Disclosure Statement: The authors report no conflicts of interests.
Employees' negative and positive work–home interaction and their association with depressive symptoms
Article first published online: 19 SEP 2012
Copyright © 2012 Wiley Periodicals, Inc.
American Journal of Industrial Medicine
Volume 56, Issue 5, pages 590–598, May 2013
How to Cite
Nitzsche, A., Jung, J., Pfaff, H. and Driller, E. (2013), Employees' negative and positive work–home interaction and their association with depressive symptoms. Am. J. Ind. Med., 56: 590–598. doi: 10.1002/ajim.22121
- Issue published online: 16 APR 2013
- Article first published online: 19 SEP 2012
- Manuscript Accepted: 21 AUG 2012
- German Federal Ministry of Education and Research, the European Union, the European Social Fund. Grant Number: 01FH09045
- Köln Fortune, grant from the University Hospital of Cologne. Grant Number: 77/2010
- work–life balance;
- work–home interaction;
- work–home conflict;
- depressive symptoms;
- mental health;
- prevention of depression
Depression is the leading cause of disability and high costs worldwide. One possibility for preventing depression in the workplace, which has received little consideration so far, is the promotion of a successful balance between work and personal life. The aim of this study was to investigate employees' negative and positive work–home interaction and their association with depressive symptoms.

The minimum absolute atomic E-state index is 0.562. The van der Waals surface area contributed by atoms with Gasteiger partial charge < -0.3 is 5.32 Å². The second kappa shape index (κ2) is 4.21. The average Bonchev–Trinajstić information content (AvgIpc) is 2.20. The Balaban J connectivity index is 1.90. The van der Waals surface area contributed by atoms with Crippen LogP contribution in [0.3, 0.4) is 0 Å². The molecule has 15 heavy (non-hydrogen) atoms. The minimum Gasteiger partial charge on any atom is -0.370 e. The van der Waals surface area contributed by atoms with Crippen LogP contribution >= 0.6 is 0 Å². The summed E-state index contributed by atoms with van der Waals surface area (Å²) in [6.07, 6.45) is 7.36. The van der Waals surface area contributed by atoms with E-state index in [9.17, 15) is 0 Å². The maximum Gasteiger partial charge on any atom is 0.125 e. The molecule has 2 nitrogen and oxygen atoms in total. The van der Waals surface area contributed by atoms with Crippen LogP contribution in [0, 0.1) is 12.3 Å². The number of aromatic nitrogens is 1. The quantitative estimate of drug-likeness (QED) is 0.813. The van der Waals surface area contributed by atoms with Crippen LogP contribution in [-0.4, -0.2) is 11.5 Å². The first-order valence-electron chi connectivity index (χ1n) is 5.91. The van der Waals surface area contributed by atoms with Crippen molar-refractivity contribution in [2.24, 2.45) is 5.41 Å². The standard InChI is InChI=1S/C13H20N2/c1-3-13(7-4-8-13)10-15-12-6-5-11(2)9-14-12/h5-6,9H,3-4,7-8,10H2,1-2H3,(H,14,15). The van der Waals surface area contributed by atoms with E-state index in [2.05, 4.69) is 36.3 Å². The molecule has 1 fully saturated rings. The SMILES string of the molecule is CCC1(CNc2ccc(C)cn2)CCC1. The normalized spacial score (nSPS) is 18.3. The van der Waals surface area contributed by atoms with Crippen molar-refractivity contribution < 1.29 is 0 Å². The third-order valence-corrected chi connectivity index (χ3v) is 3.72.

A cross-sectional study was conducted in the micro- and nanotechnology sector in Germany. A stepwise multivariate logistic regression analysis was performed using data from N = 213 employees.
The results suggest that while negative work–home interaction is associated with an increased risk for depressive symptoms, positive work–home interaction is correlated with a lower risk. Neither positive nor negative interaction in the home-to-work direction demonstrated a significant association with depressive symptoms.
When attempting to prevent mental illnesses, such as depression, it is important to develop strategies aimed at reducing conflict between work and personal life and promoting a positive exchange between these two domains. Am. J. Ind. Med. 56:590–598, 2013. © 2012 Wiley Periodicals, Inc.